Everyone loves a gingerbread house. Even South Park’s hate campaign against the “ginger” couldn’t dull the sugary luster of the beloved cookie-built domicile. You probably remember the first time you saw one, right? Or the first time you smelled one?
How to make me put a ring on it*, chapter one. (*the robot.)
Sometime in the late 1970s, at my local church, I spied and smelled a real, elaborate gingerbread house for the first time. It was during an Advent festival, with apple-cheeked residents of my snowy hometown selling pinecone ornaments and weaving fragrant holiday wreaths budded with hollyberry. Someone had knocked themselves out on the centerpiece, a resplendent dwelling of gingerbread with all the confectionery trimmings, the kind that lured the likes of Hansel and Gretel to their near-doom.
Let’s say you’ve decided to become a “Goth”. These are some things you can expect:
No friends, aside from other Goths.
No attention, aside from that of other Goths.
No respect from anyone, aside from other Goths.
Goths have made a full-time commitment to a bad mood. It’s like a lifestyle built entirely around PMS. If a Goth is older than 25, you’re looking at severely damaged goods. Elvira is literally the only person who can pull the look off successfully.
From 1989 to 1992, all anyone knew of Nine Inch Nails was prettyhatemachine. Your opinion of that one album was your opinion of Nine Inch Nails.
Before Broken, NIN’s sophomore EP, you could be forgiven for thinking Trent Reznor was the heir apparent of electronic Goth, following the dark path of Joy Division and Depeche Mode. Reznor was the scion of a venerable HVAC company (founded 1888!), and probably spent much of his young life in the presence of gigantic, droning machines. “Industrial” was already wired into his veins.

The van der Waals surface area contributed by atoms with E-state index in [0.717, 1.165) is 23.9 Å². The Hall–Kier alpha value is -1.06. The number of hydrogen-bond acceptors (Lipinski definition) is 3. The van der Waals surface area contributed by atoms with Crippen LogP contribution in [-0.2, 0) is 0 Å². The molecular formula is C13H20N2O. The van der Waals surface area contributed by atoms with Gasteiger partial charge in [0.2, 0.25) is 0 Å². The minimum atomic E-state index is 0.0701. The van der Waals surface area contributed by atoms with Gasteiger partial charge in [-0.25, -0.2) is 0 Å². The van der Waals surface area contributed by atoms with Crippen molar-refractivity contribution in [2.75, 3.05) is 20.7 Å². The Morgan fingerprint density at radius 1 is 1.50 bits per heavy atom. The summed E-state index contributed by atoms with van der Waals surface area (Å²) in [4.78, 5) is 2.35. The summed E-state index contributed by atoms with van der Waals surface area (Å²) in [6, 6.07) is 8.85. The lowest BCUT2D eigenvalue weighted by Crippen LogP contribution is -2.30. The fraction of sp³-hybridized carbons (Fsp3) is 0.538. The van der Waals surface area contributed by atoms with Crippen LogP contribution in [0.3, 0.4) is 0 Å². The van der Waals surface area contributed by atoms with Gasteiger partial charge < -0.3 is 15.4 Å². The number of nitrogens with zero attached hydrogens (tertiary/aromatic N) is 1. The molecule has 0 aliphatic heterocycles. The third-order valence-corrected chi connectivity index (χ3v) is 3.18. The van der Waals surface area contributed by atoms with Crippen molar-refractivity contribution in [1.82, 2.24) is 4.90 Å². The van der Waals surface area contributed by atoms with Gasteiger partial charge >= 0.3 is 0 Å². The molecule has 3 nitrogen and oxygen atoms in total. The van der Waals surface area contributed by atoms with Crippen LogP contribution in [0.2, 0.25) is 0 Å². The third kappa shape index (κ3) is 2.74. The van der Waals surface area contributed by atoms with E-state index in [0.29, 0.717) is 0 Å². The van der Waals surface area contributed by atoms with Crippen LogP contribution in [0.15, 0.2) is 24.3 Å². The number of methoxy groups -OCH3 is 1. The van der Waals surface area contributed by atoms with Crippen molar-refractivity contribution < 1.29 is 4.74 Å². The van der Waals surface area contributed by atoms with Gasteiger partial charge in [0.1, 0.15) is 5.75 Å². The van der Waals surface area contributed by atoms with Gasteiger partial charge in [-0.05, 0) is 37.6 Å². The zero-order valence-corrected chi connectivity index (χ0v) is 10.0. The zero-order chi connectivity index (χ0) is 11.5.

For all your heating, cooling, and electro-goth needs!
In the second issue of Bands I Useta Like, I drew a retrospective entitled “Thrills”, wherein I delineated the major moments of excitement from a lifetime of moviegoing. Thrills come in varying qualities and intensities, from “cheap” to “absolute”. A milder one, that is no less desirable, is the “pleasant surprise“.
One of the first pleasant surprises I took notice of was during the documentary Citizen Shane, from 2004. It tells the true story of Shane Ballard, a rotund, porn-loving oddball who ran for sheriff of his hometown of Lowndes County, Mississippi at 22. Ballard was a talented audiophile whose mother was murdered under mysterious circumstances when he was a baby. Not long after the documentary’s release, Shane Ballard and director Ron Tibbett would also be deceased, under mysterious circumstances. Subcin, the site where I saw the film, is not currently active. Continue reading →